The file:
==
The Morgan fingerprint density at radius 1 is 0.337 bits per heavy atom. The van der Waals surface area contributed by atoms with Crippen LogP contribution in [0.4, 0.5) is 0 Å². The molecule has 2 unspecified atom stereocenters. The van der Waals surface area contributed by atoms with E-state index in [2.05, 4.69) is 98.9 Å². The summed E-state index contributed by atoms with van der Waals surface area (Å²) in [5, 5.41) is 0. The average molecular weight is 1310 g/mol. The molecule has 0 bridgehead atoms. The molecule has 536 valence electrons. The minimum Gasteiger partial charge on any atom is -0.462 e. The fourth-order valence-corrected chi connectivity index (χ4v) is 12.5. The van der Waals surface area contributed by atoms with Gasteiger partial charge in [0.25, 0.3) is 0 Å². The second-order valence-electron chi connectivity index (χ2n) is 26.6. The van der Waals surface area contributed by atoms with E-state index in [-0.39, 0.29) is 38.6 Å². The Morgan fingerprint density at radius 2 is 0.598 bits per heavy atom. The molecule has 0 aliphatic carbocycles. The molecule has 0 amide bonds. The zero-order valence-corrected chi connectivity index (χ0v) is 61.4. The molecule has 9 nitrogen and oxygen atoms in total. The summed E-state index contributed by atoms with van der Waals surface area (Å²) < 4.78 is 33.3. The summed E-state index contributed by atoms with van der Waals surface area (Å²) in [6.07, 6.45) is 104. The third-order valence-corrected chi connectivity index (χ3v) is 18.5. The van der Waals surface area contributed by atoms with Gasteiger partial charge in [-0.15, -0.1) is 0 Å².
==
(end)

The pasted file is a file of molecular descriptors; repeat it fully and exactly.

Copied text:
The Morgan fingerprint density at radius 1 is 0.337 bits per heavy atom. The van der Waals surface area contributed by atoms with Crippen LogP contribution in [0.4, 0.5) is 0 Å². The molecule has 2 unspecified atom stereocenters. The van der Waals surface area contributed by atoms with E-state index in [2.05, 4.69) is 98.9 Å². The summed E-state index contributed by atoms with van der Waals surface area (Å²) in [5, 5.41) is 0. The average molecular weight is 1310 g/mol. The molecule has 0 bridgehead atoms. The molecule has 536 valence electrons. The minimum Gasteiger partial charge on any atom is -0.462 e. The fourth-order valence-corrected chi connectivity index (χ4v) is 12.5. The van der Waals surface area contributed by atoms with Gasteiger partial charge in [0.25, 0.3) is 0 Å². The second-order valence-electron chi connectivity index (χ2n) is 26.6. The van der Waals surface area contributed by atoms with E-state index in [-0.39, 0.29) is 38.6 Å². The Morgan fingerprint density at radius 2 is 0.598 bits per heavy atom. The molecule has 0 aliphatic carbocycles. The molecule has 0 amide bonds. The zero-order valence-corrected chi connectivity index (χ0v) is 61.4. The molecule has 9 nitrogen and oxygen atoms in total. The summed E-state index contributed by atoms with van der Waals surface area (Å²) < 4.78 is 33.3. The summed E-state index contributed by atoms with van der Waals surface area (Å²) in [6.07, 6.45) is 104. The third-order valence-corrected chi connectivity index (χ3v) is 18.5. The van der Waals surface area contributed by atoms with Gasteiger partial charge in [-0.15, -0.1) is 0 Å².